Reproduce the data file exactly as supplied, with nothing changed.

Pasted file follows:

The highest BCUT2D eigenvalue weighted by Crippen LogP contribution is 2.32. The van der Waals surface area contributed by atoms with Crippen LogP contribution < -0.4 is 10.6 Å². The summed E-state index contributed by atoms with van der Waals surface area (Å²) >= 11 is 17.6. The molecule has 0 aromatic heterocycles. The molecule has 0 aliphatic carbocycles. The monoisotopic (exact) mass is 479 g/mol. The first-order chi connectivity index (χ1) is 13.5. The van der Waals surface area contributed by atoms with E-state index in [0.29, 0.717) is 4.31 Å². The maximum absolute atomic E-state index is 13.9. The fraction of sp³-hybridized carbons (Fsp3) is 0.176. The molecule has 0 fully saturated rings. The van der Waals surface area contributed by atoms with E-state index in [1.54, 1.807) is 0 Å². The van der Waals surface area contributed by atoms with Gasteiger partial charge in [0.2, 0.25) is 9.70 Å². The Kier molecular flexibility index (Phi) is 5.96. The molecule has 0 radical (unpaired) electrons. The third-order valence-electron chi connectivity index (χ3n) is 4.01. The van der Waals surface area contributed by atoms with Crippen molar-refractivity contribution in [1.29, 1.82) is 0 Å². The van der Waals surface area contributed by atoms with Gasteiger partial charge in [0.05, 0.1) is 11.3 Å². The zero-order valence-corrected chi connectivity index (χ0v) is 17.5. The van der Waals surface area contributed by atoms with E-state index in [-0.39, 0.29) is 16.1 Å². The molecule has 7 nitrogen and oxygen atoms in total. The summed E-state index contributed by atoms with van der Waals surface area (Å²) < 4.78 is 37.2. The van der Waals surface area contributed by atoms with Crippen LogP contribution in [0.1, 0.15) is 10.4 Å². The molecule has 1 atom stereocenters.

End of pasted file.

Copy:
The highest BCUT2D eigenvalue weighted by Crippen LogP contribution is 2.32. The van der Waals surface area contributed by atoms with Crippen LogP contribution < -0.4 is 10.6 Å². The summed E-state index contributed by atoms with van der Waals surface area (Å²) >= 11 is 17.6. The molecule has 0 aromatic heterocycles. The molecule has 0 aliphatic carbocycles. The monoisotopic (exact) mass is 479 g/mol. The first-order chi connectivity index (χ1) is 13.5. The van der Waals surface area contributed by atoms with E-state index in [0.29, 0.717) is 4.31 Å². The maximum absolute atomic E-state index is 13.9. The fraction of sp³-hybridized carbons (Fsp3) is 0.176. The molecule has 0 fully saturated rings. The van der Waals surface area contributed by atoms with E-state index in [1.54, 1.807) is 0 Å². The van der Waals surface area contributed by atoms with Gasteiger partial charge in [0.2, 0.25) is 9.70 Å². The Kier molecular flexibility index (Phi) is 5.96. The molecule has 0 radical (unpaired) electrons. The third-order valence-electron chi connectivity index (χ3n) is 4.01. The van der Waals surface area contributed by atoms with Crippen molar-refractivity contribution in [1.29, 1.82) is 0 Å². The van der Waals surface area contributed by atoms with Gasteiger partial charge in [0.05, 0.1) is 11.3 Å². The zero-order valence-corrected chi connectivity index (χ0v) is 17.5. The van der Waals surface area contributed by atoms with E-state index in [-0.39, 0.29) is 16.1 Å². The molecule has 7 nitrogen and oxygen atoms in total. The summed E-state index contributed by atoms with van der Waals surface area (Å²) < 4.78 is 37.2. The van der Waals surface area contributed by atoms with Crippen LogP contribution in [0.1, 0.15) is 10.4 Å². The molecule has 1 atom stereocenters.